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Archive for December 2005

real and pseudo intellectuals

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Intellectual. I’ve been thinking a lot about that word. I’ve especially been wondering – does an intellectual have to be smart? Now I live in Central New Jersey, and the “intellectual scene” is something you frequently hear about, especially when people talk about New York City. It’s as if anyone can just go to New York and live the intellectual life one experiences in Woody Allen films. But no one ever considers that there may be a prerequisite for that life – intelligence. Here’s how dictionary.com defines “intellectual”:

1.
1. Of or relating to the intellect.
2. Rational rather than emotional.
2. Appealing to or engaging the intellect: an intellectual book; an intellectual problem.
3.
1. Having or showing intellect, especially to a high degree. See Synonyms at intelligent.
2. Given to activities or pursuits that require exercise of the intellect.

OK, those are a lot of different things, most of them having to do with “intellect” or “rationality”. But I don’t think they are all true. I mean, many scientists are very smart and rational, but I wouldn’t call them intellectual. I think intellectuals have to be humanistic, at least. For one to be intellectual, one needs to have the right tastes in music, writing, and art.

It’s likely that intellectual is an identity or a lifestyle open to the smart and dumb alike. One simply gains exposure to certain authors, artists, and musical styles and knows who to talk about – the art of Bruce Nauman, the writings of Michel Foucault or Simone de Beauvoir and the films of Goddard or Woody Allen. Oh, and maybe the music of John Cage. One should in any case appreciate classical music to be intellectual, especially the German classical music like Wagner. It’s very intellectual to say you loved “Nibelungen” (as opposed to myself, who can only say I enjoyed “Apocalypse Now”, but as I said I live in New Jersey).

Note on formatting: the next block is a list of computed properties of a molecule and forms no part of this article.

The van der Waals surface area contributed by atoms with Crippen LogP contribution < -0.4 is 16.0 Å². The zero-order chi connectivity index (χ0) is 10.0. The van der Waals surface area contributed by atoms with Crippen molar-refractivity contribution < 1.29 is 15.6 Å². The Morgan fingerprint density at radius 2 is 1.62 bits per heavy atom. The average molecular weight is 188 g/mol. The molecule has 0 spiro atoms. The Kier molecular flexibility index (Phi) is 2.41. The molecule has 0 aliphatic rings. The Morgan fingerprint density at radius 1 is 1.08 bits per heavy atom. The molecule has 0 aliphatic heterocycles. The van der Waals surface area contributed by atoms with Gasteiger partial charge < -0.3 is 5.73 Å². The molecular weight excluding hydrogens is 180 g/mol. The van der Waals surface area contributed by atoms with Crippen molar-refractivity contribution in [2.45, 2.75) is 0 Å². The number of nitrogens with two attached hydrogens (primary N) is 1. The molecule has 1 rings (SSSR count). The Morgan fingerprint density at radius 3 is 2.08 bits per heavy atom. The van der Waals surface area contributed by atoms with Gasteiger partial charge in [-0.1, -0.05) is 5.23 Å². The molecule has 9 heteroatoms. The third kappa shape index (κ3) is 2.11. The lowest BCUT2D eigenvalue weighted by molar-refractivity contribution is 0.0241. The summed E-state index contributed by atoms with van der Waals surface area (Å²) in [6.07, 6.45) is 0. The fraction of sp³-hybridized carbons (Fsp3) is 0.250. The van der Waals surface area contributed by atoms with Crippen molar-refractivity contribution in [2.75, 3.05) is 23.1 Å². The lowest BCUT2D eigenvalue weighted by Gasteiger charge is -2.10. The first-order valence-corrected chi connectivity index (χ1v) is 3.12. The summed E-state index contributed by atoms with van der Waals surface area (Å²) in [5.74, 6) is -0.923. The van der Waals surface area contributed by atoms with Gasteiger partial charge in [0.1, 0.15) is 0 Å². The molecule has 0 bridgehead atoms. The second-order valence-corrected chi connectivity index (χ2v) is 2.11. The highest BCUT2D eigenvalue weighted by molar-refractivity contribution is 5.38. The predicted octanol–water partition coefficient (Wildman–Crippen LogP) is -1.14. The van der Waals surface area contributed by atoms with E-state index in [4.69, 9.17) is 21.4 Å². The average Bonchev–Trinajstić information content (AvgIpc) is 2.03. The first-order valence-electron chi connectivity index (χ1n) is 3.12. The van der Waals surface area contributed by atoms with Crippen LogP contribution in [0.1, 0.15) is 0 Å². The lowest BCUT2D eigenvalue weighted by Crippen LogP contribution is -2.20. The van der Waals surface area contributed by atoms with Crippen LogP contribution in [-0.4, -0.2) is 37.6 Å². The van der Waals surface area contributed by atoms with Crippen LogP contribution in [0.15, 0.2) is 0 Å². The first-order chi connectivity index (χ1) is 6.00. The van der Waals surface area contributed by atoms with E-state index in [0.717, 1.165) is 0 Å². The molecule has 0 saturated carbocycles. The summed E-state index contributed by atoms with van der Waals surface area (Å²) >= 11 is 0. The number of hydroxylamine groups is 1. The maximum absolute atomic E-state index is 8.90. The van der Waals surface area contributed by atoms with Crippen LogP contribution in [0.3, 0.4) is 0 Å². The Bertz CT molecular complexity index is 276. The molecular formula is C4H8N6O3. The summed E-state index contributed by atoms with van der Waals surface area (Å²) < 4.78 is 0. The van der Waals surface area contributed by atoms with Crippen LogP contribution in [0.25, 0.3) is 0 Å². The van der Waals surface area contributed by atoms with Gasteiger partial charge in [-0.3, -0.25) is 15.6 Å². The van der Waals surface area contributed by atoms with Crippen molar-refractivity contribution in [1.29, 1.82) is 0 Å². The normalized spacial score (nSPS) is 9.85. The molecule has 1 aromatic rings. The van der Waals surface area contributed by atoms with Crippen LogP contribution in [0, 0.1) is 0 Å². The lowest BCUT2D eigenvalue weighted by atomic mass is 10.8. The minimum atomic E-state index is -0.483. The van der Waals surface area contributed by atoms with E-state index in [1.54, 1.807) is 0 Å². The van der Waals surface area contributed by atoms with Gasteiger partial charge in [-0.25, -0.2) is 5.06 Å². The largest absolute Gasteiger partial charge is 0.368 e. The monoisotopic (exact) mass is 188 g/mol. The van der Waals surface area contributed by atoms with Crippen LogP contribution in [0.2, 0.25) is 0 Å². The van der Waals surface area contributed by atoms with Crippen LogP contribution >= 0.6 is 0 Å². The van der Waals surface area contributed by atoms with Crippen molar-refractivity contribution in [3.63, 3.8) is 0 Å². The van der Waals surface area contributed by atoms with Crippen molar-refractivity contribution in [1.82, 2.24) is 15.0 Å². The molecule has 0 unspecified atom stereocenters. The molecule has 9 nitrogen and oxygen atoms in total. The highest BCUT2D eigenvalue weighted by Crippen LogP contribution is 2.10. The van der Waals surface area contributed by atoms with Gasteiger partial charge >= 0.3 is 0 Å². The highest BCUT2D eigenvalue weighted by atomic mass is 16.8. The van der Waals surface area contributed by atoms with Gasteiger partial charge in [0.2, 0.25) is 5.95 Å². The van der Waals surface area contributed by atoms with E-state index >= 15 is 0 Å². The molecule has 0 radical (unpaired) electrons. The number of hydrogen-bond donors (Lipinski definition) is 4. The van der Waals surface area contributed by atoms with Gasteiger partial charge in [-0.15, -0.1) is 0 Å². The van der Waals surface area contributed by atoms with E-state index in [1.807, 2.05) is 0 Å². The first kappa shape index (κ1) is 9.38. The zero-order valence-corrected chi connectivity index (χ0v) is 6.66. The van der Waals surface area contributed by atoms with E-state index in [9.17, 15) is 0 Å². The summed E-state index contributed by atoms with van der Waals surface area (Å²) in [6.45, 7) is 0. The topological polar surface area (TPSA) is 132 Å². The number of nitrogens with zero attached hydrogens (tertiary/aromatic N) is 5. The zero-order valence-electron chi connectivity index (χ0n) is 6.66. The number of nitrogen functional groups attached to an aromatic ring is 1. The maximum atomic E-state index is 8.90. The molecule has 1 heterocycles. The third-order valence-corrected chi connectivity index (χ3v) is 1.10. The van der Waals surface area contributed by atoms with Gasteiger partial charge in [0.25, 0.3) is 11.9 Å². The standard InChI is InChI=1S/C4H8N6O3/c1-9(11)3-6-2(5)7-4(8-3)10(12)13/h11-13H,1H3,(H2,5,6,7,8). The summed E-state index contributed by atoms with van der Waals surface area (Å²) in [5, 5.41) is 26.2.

I guess that’s where harsh reality hits. If you are an intellectual and you’re not smart, you’ll read “Ulysses” but it will consist only of about 1000 pages of meaningless words. You won’t enjoy it. You may see “Nibelungen” – and sit for 3 nights bored silly. I guess in this case you are only a “pseudo intellectual” and sometimes it’s very hard to tell the difference. Only a smart intellectual can enjoy the fruits of intellectual culture. As an example, female Woody Allen characters often resemble pseudo-intellectuals. Take Diane Keaton in “Manhattan”. She spent the entire film giving opinions about artists and writers, but most of her comments were fairly superficial and facile. Perhaps that is part of Allen’s point, making fun of all those in NYC who think they are intellectual.

So what is a real intellectual? In my opinion, it is someone who experiences high-level cultural works and genuinely enjoys them. Someone who is thrilled to see a Joseph Beuys and to hear the music of Schoenberg. I think it’s a combination of being intelligent and having good taste. Of course one can also make up for intelligence with determination and hard work, you just can’t enjoy good works as fast as a genuinely smart person can.

Am I an intellectual? Hopefully not according to Woody Allen’s definition. But I honestly like video art. I’m interested in postmodern philsophy and critical theory. One day I hope to understand and enjoy Wagner. That’s where the hard work will come in.

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Written by nattie

December 18, 2005 at 4:39 am

Posted in editorial

activism, not spam infestations

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I think my old blog at heatherlyland.blogspot.com is deteriorating. Why? Because I am suddenly getting a lot of comments to my blog entries which look for example like this:

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Then you have to check out my blog. I have found a FREE and Legitimate way that will increase your earnings.